ChatGPT is bringing advancements and challenges for cybersecurity

Understanding why ChatGPT is garnering so much attention takes a bit of background. Up until recently, AI models have been quite “dumb”: they could only respond to specific tasks when trained on a large dataset providing context on what to find. But, over the last five years, research breakthroughs have taken AI to a whole new level, enabling computers to better understand the meaning behind words and phrases.

ChatGPT cybersecurity challenges

Leveraging these mechanics and 5 large language models (LLMs), ChatGPT can translate the human language into dynamic and useful machine results. In essence, it allows users to “speak” to their data. It’s not yet perfect, but it’s a major advancement in AI, and we can expect other technology companies to soon release competing models.

As with any new technology, ChatGPT can be used for both good and bad – and this has major implications for the world of cybersecurity. Here’s what we can expect over the coming months.

ChatGPT will advance the cybersecurity industry

ChatGPT is a gold mine of insight that removes much of the work involved in research and problem-solving by enabling users to access the entire corpus of the public internet with just one set of instructions. This means, with this new resource at their fingertips, cybersecurity professionals can quickly and easily access information, search for answers, brainstorm ideas and take steps to detect and protect against threats more quickly. ChatGPT has been shown to help write code, identify gaps in knowledge and prepare communications – tasks that enable professionals to perform their daily job responsibilities much more efficiently.

In theory, ChatGPT and similar AI models should help close the cybersecurity talent shortage by making individual security professionals significantly more effective – so much so, in fact, that with AI, one person will be able to accomplish the same output as multiple individuals before. It should also help reduce the cybersecurity skills gap by enabling even junior personnel with limited cybersecurity experience to get the answers and knowledge they need almost instantaneously.

From a business standpoint, ChatGPT will inform a generation of similar AI tools that can help companies access and use their own data to make better decisions. Where a team and a series of database queries responds today, a chatbot with an AI engine may respond tomorrow. Additionally, because the technology can take on menial, data-driven tasks, organizations may soon reallocate personnel to focus on different initiatives or partner with an AI to add business value.

Bad actors have access, too

Unfortunately, cybersecurity professionals and businesses aren’t the only parties that can benefit from ChatGPT and similar AI models – cybercriminals can, too. And we’re already seeing bad actors turn to ChatGPT to make cybercrime easier – using it for coding assistance when writing malware and to craft believable phishing emails, for example.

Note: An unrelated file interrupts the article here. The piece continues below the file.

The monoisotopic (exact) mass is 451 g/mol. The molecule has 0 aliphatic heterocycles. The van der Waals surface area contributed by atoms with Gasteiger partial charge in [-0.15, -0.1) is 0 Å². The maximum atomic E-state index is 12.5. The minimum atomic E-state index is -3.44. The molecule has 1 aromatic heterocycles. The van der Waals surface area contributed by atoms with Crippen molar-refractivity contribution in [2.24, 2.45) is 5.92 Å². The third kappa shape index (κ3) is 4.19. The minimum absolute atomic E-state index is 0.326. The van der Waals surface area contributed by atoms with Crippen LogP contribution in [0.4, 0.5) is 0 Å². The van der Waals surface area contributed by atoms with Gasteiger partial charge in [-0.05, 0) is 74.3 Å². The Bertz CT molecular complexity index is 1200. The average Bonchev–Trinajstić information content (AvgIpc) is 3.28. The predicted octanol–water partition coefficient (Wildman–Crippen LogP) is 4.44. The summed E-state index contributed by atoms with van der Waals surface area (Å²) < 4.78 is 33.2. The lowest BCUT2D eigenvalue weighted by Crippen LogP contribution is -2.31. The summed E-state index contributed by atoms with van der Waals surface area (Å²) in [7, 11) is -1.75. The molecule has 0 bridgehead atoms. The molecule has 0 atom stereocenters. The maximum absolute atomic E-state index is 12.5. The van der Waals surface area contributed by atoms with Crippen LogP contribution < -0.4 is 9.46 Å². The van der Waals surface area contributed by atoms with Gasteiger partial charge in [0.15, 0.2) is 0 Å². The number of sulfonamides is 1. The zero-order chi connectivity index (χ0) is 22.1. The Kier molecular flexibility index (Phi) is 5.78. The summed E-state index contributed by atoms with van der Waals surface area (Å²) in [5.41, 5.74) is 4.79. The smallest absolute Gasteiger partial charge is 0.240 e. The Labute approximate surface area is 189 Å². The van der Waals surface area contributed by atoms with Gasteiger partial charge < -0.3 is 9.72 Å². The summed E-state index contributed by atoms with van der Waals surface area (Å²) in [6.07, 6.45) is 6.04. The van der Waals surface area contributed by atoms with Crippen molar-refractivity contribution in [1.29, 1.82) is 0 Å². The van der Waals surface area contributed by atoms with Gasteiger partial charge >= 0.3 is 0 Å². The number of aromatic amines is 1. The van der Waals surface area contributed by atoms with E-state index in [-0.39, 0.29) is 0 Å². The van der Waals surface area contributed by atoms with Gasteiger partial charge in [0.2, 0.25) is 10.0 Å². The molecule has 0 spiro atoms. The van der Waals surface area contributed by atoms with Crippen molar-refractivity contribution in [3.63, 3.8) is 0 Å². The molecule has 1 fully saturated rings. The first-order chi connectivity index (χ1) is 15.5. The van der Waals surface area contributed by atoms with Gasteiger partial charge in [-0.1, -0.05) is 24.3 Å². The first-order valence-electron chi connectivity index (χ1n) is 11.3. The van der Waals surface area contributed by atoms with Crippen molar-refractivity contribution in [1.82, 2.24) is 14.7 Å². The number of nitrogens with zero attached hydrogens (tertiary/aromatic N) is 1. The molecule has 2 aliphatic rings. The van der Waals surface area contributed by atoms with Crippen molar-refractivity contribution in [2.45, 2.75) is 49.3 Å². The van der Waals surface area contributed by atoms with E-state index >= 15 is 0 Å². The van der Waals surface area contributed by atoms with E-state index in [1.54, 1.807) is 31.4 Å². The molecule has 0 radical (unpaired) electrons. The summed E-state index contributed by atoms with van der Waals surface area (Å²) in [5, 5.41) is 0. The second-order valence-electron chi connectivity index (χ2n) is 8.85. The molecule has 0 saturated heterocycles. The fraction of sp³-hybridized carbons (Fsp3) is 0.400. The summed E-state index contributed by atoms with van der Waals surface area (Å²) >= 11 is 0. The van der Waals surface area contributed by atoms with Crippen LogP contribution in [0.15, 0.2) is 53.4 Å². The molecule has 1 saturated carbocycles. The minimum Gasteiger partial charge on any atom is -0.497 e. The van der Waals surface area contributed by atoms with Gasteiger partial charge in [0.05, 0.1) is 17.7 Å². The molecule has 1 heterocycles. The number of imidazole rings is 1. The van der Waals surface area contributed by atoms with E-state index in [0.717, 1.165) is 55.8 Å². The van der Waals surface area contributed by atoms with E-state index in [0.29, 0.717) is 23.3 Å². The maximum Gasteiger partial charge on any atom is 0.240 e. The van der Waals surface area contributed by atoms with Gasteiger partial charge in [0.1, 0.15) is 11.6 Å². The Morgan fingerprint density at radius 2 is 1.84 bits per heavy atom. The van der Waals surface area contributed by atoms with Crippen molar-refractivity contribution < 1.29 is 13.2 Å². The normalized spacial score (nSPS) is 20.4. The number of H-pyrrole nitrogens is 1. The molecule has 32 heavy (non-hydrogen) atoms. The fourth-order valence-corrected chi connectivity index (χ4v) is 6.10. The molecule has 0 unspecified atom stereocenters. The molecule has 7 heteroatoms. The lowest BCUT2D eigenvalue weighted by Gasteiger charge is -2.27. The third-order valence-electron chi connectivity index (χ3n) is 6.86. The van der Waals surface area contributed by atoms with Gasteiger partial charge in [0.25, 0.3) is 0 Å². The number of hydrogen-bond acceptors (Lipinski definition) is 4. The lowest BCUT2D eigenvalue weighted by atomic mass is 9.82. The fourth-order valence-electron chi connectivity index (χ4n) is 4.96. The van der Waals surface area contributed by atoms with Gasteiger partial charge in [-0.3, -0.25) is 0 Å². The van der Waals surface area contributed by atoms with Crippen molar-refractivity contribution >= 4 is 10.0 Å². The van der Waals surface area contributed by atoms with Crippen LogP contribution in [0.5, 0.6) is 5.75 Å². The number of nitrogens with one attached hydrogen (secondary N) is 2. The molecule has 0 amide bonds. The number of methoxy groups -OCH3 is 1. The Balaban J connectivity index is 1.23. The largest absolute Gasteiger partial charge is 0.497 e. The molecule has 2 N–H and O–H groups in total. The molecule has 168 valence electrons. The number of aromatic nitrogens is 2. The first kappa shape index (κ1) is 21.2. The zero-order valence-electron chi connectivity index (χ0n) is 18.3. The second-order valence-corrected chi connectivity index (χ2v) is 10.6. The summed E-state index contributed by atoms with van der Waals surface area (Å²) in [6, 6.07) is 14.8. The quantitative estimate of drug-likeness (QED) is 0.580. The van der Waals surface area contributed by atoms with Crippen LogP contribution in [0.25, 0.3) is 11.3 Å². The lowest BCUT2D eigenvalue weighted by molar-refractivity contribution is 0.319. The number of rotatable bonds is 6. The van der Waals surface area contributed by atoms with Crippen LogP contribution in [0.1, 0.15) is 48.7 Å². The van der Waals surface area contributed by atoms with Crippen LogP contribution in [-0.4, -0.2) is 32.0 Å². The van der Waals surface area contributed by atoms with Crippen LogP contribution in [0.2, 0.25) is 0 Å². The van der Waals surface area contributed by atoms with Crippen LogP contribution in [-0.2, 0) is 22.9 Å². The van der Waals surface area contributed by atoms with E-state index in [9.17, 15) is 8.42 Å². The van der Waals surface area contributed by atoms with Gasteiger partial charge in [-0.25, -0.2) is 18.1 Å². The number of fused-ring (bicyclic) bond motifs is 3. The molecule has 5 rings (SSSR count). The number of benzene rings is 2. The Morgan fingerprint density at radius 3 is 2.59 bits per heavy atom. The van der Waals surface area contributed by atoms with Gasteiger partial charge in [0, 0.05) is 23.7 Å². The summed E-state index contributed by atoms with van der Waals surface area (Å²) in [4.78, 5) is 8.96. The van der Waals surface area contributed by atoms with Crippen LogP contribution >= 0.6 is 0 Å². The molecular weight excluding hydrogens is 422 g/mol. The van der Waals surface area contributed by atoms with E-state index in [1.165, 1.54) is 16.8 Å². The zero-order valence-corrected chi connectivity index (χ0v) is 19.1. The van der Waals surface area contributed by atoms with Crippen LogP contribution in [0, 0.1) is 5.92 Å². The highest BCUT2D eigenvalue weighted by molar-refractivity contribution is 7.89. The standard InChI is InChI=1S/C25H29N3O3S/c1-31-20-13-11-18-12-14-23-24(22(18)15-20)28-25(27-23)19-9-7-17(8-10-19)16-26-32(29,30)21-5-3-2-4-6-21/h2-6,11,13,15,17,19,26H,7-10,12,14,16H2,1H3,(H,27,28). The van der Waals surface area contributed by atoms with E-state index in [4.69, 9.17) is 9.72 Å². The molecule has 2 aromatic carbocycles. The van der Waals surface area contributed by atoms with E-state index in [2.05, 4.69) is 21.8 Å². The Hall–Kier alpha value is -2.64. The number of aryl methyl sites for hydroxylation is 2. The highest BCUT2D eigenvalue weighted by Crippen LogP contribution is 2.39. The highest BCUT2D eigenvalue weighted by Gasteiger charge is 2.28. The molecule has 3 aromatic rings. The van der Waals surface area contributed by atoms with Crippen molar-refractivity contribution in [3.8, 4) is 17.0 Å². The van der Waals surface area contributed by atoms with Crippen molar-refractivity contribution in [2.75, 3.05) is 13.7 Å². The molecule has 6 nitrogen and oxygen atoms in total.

The scary thing about ChatGPT is that it is excellent in imitating human writing. This gives it the potential to be a powerful phishing and social engineering tool. Using the technology, non-native speakers will be able to craft a phishing email with perfect spelling and grammar. And it will also make it much easier for all bad actors to emulate the tone, word selection and style of writing of their intended target – which will make it harder than ever for recipients to distinguish between a legitimate and fraudulent email.

Last but certainly not least, ChatGPT lowers the barrier to entry for threat actors, enabling even those with limited cybersecurity background and technical skills to carry out a successful attack.

Ready or not, here it comes

Whether we like it or not, ChatGPT and next-generation AI models are here to stay, which presents us with a choice: we can be afraid of the change and what’s to come, or we can adapt to it and ensure we embrace it holistically by implementing both an offensive and defensive strategy.

From an offensive perspective, we can use it to empower workers to be more productive and empower the business to make better decisions. From a defensive standpoint we need to put a strategy in place that protects our organizations and employees from the evolving security risks stemming from this new technology – and this includes updating policies, procedures and protocols to protect against AI-enabled bad actors.

ChatGPT and AI are changing the game for both security professionals and cybercriminals, and we need to be ready. Being aware of the opportunities and challenges associated with this new technology and then putting a holistic strategy in place will help you leverage this new era of AI to drive your business. Ignoring these developments puts it at risk.

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